Week In Review — Jan. 9

The Week In Review provides an overview of the past week's top healthcare content, including industry news and trends, Mayo Clinic and Mayo Medical Laboratories news and upcoming events.

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Flu Widespread in 43 U.S. States: CDC Report

Flu is widespread in 43 U.S. states, up from 36 states in the prior week, the U.S. Centers for Disease Control and Prevention reported on Monday. Six children died from the flu during the last full week in December, bringing the total flu deaths to 21 this season, the report showed. Via Reuters.

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Scientists Explain How Stem Cells and 'Bad Luck' Cause Cancer

Why are some types of cancer so much more common than others? Sometimes it’s due to faulty genes inherited from one’s parents and sometimes to behaviors like smoking a pack of cigarettes every day. But in most cases, it comes down to something else – stem cells. Via LA Times. 

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WebMD Makes Video Push With New Robin Roberts Series 

In an effort to court advertisers outside its usual terrain, health information publisher WebMD Health Corp. will launch a new video series hosted by a familiar name in health news: “Good Morning America” co-anchor Robin Roberts. The series, called “WebMD’s Future of Health with Robin Roberts,” will debut in the first quarter and will cover a range of health science breakthroughs, from transplantation to 3-D printing. Via Wall Street Journal.

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A Class of Expensive Drugs is Getting Cheaper Competition For the First Time

A government panel Wednesday took a major step toward approving a copycat version of a blockbuster cancer drug, paving the way for a new class of cheaper medicines that could save consumers billions of dollars. An expert Food and Drug Administration panel unanimously recommended that the government approve the drug known as EP2006, a lower-cost imitator of a popular medicine called Neupogen, used to help cancer patients fight off infection while undergoing chemotherapy. Via Washington Post.

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Harvard Ideas on Health Care Hit Home, Hard 

For years, Harvard’s experts on health economics and policy have advised presidents and Congress on how to provide health benefits to the nation at a reasonable cost. But those remedies will now be applied to the Harvard faculty, and the professors are in an uproar. Members of the Faculty of Arts and Sciences, the heart of the 378-year-old university, voted overwhelmingly in November to oppose changes that would require them and thousands of other Harvard employees to pay more for health care. The university says the increases are in part a result of the Obama administration’s Affordable Care Act, which many Harvard professors championed. Via NY Times.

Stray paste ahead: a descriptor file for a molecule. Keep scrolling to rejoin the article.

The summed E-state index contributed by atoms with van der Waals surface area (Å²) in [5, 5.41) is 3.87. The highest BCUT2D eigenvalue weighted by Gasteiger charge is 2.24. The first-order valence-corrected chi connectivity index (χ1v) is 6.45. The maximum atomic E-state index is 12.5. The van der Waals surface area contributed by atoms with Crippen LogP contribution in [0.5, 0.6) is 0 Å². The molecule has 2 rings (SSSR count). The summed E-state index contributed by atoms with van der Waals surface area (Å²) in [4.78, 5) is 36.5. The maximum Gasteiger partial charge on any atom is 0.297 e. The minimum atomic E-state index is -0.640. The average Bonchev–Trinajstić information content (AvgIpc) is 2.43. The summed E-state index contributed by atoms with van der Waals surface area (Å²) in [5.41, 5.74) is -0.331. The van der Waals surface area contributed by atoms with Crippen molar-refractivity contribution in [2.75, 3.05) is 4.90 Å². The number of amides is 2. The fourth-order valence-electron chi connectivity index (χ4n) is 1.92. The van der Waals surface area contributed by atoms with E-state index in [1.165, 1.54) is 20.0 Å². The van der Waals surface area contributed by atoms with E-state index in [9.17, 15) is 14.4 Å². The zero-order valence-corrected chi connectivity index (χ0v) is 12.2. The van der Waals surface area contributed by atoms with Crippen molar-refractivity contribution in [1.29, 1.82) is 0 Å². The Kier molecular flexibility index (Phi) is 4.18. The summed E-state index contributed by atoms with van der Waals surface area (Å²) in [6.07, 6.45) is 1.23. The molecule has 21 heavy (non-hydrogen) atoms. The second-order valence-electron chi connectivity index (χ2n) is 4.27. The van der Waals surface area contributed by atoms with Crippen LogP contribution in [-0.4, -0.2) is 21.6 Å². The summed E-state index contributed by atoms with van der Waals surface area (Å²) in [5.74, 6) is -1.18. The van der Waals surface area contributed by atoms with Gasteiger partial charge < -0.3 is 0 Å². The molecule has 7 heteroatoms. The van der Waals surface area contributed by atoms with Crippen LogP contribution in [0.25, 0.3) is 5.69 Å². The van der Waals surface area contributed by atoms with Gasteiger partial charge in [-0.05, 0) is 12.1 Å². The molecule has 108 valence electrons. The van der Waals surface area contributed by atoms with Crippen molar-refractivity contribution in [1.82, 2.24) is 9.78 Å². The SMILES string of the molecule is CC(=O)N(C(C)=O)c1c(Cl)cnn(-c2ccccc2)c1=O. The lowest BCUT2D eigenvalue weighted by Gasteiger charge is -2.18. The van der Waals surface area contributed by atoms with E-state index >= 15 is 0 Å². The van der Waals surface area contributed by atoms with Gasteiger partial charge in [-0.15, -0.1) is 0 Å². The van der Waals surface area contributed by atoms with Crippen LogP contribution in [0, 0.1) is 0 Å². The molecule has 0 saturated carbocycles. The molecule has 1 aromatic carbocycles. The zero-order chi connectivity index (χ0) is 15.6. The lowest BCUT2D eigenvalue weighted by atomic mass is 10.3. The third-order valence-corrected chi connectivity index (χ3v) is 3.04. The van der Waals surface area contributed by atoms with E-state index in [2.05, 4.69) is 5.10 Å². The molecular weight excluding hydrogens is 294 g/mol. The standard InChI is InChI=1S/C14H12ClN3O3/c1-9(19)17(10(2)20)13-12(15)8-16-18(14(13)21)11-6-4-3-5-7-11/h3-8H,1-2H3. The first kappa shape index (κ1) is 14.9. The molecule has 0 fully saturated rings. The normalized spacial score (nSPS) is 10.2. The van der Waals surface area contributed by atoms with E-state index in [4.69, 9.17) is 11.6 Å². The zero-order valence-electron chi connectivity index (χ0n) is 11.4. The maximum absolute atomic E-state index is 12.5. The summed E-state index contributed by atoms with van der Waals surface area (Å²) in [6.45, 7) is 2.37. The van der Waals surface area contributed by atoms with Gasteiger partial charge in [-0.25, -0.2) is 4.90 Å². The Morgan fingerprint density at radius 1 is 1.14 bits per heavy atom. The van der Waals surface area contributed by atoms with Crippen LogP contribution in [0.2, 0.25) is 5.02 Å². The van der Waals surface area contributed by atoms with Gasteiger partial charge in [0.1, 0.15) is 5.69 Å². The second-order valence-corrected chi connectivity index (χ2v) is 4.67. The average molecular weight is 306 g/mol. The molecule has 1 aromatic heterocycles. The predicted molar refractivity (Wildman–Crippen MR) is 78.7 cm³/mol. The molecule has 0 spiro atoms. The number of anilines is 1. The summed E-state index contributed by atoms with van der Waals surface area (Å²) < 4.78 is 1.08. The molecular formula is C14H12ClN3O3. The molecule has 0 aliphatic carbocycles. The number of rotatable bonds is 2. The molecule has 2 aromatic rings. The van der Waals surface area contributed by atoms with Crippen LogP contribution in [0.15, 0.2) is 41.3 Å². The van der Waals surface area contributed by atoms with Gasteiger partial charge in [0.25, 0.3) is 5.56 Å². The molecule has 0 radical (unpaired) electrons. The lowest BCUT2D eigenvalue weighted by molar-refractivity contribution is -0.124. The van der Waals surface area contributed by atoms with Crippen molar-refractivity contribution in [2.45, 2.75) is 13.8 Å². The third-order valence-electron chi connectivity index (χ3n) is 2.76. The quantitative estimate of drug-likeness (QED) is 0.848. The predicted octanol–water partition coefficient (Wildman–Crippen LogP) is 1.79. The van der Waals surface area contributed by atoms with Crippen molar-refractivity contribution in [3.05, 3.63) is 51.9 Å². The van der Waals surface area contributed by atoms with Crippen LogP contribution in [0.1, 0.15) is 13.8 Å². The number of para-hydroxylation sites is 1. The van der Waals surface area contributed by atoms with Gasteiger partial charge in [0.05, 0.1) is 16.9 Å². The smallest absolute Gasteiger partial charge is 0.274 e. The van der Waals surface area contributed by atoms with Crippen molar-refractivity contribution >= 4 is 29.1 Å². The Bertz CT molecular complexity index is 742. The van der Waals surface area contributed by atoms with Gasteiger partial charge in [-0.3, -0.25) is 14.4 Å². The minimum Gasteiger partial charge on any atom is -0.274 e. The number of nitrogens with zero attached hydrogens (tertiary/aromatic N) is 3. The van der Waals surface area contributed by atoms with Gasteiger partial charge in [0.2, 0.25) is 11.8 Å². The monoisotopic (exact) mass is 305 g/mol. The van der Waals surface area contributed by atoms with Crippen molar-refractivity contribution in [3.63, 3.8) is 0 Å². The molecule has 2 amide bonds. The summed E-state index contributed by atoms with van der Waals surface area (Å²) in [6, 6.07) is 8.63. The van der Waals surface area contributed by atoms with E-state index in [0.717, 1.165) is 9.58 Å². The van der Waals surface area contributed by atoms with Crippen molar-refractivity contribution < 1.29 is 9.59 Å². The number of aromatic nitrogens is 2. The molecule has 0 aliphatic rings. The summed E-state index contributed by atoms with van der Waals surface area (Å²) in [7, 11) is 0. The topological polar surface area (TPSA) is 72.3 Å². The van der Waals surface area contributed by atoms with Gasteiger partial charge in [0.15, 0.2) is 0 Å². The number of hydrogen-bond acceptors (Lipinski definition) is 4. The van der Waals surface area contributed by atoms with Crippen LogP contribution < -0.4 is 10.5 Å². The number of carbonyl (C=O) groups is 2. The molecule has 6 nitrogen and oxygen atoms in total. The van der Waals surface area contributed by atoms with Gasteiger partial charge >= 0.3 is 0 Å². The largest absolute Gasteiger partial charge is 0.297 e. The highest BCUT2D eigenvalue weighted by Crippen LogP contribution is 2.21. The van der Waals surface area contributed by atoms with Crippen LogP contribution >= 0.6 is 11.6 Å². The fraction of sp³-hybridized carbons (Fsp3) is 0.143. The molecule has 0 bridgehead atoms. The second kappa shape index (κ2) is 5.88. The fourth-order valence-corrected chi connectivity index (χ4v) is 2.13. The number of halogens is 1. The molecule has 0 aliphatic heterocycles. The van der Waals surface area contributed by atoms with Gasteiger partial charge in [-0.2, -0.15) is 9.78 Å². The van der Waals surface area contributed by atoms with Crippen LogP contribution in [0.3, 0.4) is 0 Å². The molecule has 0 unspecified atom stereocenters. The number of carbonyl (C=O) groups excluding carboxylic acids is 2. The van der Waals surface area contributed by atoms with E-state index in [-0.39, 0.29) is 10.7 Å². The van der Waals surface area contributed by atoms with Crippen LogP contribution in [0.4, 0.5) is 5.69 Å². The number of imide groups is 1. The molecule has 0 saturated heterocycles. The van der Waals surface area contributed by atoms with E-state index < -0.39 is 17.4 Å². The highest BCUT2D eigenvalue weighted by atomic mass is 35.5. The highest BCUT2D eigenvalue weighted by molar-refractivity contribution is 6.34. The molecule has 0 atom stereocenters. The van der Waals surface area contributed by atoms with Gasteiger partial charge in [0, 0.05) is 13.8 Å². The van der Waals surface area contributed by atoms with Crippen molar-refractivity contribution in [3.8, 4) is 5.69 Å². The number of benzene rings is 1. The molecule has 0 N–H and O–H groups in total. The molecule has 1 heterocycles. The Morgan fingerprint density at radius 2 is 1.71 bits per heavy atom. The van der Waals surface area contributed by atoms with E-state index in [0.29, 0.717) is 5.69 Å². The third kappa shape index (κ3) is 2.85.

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Frostbite: How to Identify Symptoms and How to Treat It 

Mayo Clinic doctors say a prickling feeling or numbness can be an indication that your skin has been affected by the cold. Mayo Clinic emergency medicine specialist Dr. David Nestler compares frostbite to burns. Via Star Tribune.

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Predictive Analytics, A Potent Prescription for Health Care 

That’s one reason this is a major early focus for IBM’s  IBM -1.57%  WatsonAnalytics service. So much so that the company is customizing its technology for the Mayo Clinic to speed up cancer research, and encourage higher patient participation. “With shorter times from initiation to completion of trials, our research teams will have the capacity for deeper more complete investigations,” said Nicholas LaRusso, the Mayo Clinic doctor leading the project. “Coupled with increased accuracy, we will be able to develop, refine, and improve new and better techniques in medicine at a higher level.” Via Fortune.

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Medicine Is About to Get Personal

According to Colin West, a co-director of the Mayo Clinic’s program on physician well-being, the U.S. faces a shortage of tens of thousands of primary-care doctors–at a moment when we need them more than ever. In a definitive survey of third-year med students published in the Journal of the American Medical Association, he found that only about 20% were headed into primary care. Via TIME.

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Study Rules Out Spiders as Common Cause of Bacterial Infections in Humans

Can spiders be carriers of human pathogens? Can they provoke an infection through a break in the skin? A team of scientists, led by an entomologist at the University of California, Riverside, has data-mined the history of publications on spider envenomations to conclude that the evidence for spider-vectored infection is scanty…Vetter was joined in the study by David L. Swanson, Mayo Clinic, Scottsdale, Ariz. Via Infection Control Today.

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Slipping, Sliding and Snow Shoveling Season

Shoveling snow can provide good exercise when done correctly but can prove harmful if people try to take on more than they can handle or use faulty techniques. Via Mayo Clinic News Network.

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Kelley Schreiber

Kelley Schreiber is a Marketing Channel Manager at Mayo Medical Laboratories. She is the principle editor and writer of Insights and leads social media and direct marketing strategy. Kelley has worked at Mayo Clinic since 2013. Outside of work, you can find Kelley running, traveling, playing with her new kitten, and exploring new foods.